A general view of the new Mario Cuomo Bridge, back, as crews work on dismantling the old Tappan Zee Bridge, Tuesday, May 8, 2018, in Tarrytown, N.Y. Parts of the old bridge will be sunk to create reefs as a way to dispose of the material. (AP Photo/Julio Cortez)

Beginning in May, state agencies started to deploy 33 barges of Tappan Zee Bridge recycled materials and 30 vessels that have been cleaned of all contaminants to the Long Island reef sites.

A total of 43,200 cubic yards of recycled Tappan Zee Bridge material, 338 cubic yards of steel pipe from the Department of Transportation (DOT), and 5,900 cubic yards of jetty rock will be submerged and added to six reef sites as part of the first phase of the initiative, according to the press release.

New York's marine resources are critical to the state's economy. It supports nearly 350,000 jobs and generates billions of dollars through tourism, fishing and other industries.

The artificial reefs will support the region's growing marine economy, which accounts for approximately 9.7 percent of Long Island's total GDP.

"Governor Cuomo recognizes that expanding Long Island's artificial reefs will bolster the economies of our fisheries. This is a wonderful and innovative way to reuse materials from state infrastructure projects," DEC Commissioner Basil Seggos said.

Artificial reef creation

In this Jan. 20, 2017 photo provided by the Texas Parks and Wildlife Department, a former cargo vessel named Kraken sinks more than 60 miles off the coast of Galveston, Texas, to become an artificial reef. The ship is expected to become a home to fish, coral and other invertebrates plus being a destination for divers. (Texas Parks and Wildlife Department via AP)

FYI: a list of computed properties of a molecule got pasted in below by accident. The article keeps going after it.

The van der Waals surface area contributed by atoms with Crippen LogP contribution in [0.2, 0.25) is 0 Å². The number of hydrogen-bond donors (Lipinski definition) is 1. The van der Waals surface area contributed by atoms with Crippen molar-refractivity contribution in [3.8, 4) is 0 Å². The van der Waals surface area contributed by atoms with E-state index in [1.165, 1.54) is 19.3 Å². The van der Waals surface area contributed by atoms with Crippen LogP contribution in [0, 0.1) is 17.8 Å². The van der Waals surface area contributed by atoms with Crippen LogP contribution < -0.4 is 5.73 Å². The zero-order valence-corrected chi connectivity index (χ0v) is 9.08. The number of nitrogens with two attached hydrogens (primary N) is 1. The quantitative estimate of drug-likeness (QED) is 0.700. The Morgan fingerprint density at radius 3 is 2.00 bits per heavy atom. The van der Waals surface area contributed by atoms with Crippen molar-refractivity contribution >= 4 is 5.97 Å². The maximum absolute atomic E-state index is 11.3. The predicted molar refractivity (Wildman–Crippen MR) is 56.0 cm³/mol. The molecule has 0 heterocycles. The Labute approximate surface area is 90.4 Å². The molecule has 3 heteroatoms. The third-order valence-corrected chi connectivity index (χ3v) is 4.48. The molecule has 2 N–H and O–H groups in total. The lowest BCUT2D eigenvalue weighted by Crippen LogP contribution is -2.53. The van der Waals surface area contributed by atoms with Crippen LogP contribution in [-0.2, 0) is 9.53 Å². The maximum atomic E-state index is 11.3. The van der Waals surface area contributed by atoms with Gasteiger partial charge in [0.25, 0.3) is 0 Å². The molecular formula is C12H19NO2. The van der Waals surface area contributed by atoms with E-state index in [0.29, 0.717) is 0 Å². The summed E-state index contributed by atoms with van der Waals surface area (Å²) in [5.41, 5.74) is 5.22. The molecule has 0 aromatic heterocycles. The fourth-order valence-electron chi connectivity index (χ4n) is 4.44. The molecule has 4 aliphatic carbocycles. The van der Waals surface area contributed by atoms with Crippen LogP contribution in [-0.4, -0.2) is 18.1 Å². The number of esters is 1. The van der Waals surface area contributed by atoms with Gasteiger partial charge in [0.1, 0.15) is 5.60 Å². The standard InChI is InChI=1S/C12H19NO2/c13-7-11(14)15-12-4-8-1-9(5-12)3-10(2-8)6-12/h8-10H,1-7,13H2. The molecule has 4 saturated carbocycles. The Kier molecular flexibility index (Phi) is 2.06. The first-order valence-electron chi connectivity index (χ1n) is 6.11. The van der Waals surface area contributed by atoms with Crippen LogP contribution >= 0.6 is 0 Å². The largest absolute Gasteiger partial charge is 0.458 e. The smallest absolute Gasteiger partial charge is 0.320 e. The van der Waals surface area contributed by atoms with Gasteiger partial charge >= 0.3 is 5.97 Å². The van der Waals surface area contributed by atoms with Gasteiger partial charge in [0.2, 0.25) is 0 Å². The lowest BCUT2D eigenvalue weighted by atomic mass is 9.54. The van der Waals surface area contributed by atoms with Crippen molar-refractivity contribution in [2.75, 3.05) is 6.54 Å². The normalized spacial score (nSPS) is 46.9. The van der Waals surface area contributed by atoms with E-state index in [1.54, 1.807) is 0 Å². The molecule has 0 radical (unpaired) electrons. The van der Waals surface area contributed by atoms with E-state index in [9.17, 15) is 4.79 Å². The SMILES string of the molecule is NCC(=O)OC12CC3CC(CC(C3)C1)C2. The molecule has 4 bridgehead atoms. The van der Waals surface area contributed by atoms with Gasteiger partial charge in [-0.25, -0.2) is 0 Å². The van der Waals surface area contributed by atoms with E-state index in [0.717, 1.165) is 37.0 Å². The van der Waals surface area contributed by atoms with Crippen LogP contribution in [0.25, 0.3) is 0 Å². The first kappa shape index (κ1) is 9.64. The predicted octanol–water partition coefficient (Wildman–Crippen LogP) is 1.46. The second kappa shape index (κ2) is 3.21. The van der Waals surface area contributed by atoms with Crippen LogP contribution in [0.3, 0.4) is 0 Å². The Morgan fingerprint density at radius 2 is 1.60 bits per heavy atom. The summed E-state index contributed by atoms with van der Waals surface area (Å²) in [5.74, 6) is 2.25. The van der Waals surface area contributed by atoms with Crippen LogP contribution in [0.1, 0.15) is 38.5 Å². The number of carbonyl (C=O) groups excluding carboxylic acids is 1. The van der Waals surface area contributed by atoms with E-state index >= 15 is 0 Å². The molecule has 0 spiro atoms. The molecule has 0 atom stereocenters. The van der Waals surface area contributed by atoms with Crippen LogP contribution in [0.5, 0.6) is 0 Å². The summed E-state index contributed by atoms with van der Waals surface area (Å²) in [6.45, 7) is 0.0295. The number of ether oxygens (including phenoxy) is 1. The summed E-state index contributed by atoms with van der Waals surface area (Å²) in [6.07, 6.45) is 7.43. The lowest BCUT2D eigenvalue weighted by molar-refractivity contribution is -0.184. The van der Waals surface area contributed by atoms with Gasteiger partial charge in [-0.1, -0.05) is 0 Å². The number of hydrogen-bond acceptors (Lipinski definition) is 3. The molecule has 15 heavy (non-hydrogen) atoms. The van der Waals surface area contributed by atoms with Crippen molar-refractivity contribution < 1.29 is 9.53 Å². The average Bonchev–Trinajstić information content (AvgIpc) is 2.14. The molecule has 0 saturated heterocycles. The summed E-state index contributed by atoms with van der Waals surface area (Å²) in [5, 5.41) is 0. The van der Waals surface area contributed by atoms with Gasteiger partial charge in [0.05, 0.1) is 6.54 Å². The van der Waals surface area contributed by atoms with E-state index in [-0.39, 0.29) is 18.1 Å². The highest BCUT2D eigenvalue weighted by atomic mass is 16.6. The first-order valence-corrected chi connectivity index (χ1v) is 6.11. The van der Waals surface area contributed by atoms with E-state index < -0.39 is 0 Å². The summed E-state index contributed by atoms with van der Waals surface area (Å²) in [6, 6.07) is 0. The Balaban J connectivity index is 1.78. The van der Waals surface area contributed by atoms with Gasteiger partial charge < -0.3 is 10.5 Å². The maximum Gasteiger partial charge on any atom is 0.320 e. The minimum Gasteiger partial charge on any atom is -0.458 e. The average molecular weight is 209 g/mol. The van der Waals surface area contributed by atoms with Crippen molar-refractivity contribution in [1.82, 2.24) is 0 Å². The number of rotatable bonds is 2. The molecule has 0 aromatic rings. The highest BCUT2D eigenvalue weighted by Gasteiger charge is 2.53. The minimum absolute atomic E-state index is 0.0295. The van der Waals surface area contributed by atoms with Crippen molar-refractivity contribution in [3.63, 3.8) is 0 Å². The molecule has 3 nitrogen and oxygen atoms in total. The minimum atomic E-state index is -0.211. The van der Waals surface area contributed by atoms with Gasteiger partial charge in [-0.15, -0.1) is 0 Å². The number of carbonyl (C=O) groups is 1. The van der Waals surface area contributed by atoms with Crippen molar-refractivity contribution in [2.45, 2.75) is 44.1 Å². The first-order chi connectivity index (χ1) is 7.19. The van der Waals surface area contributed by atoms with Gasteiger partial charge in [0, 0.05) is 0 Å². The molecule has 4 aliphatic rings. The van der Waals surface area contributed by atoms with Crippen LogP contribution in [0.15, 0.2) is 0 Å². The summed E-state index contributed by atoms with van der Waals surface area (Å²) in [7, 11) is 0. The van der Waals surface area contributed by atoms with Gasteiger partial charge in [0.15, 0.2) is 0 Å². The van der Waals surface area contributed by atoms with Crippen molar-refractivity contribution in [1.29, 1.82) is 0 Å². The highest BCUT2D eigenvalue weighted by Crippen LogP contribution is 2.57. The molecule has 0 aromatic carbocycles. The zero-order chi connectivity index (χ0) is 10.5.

Artificial reefs

A pile of scrap tires and other debris in the water off Balboa Peninsula in Newport Beach, Calif. Divers are removing hundreds of old tires, plastic jugs and other junk that were dumped off the Southern California coast nearly 30 years ago in hopes of creating an artificial reef that would serve as a home to fish and mussels. (California Coastal Commission/UC Davis via AP)

An artificial reef is a human-made structure that may mimic some of the characteristics of a natural reef, according to the National Oceanic and Atmospheric Administration (NOAA).

Submerged shipwrecks are the most common form of artificial reef. Oil and gas platforms, bridges, old tires, dredge rocks, lighthouses and other offshore structures may often function as artificial reefs.

Planned artificial reefs can have numerous local economic benefits because they attract fish to a known location. Therefore, they are popular attractions for commercial and recreational fishermen, divers and snorkelers, according to NOAA.

"As the largest artificial reef construction program in state history, these efforts will increase New York's marine biodiversity, provide new habitats for a variety of coral and fish, and support a growing tourism industry that brings thousands of anglers and travelers to Long Island's pristine waters every year," Cuomo said.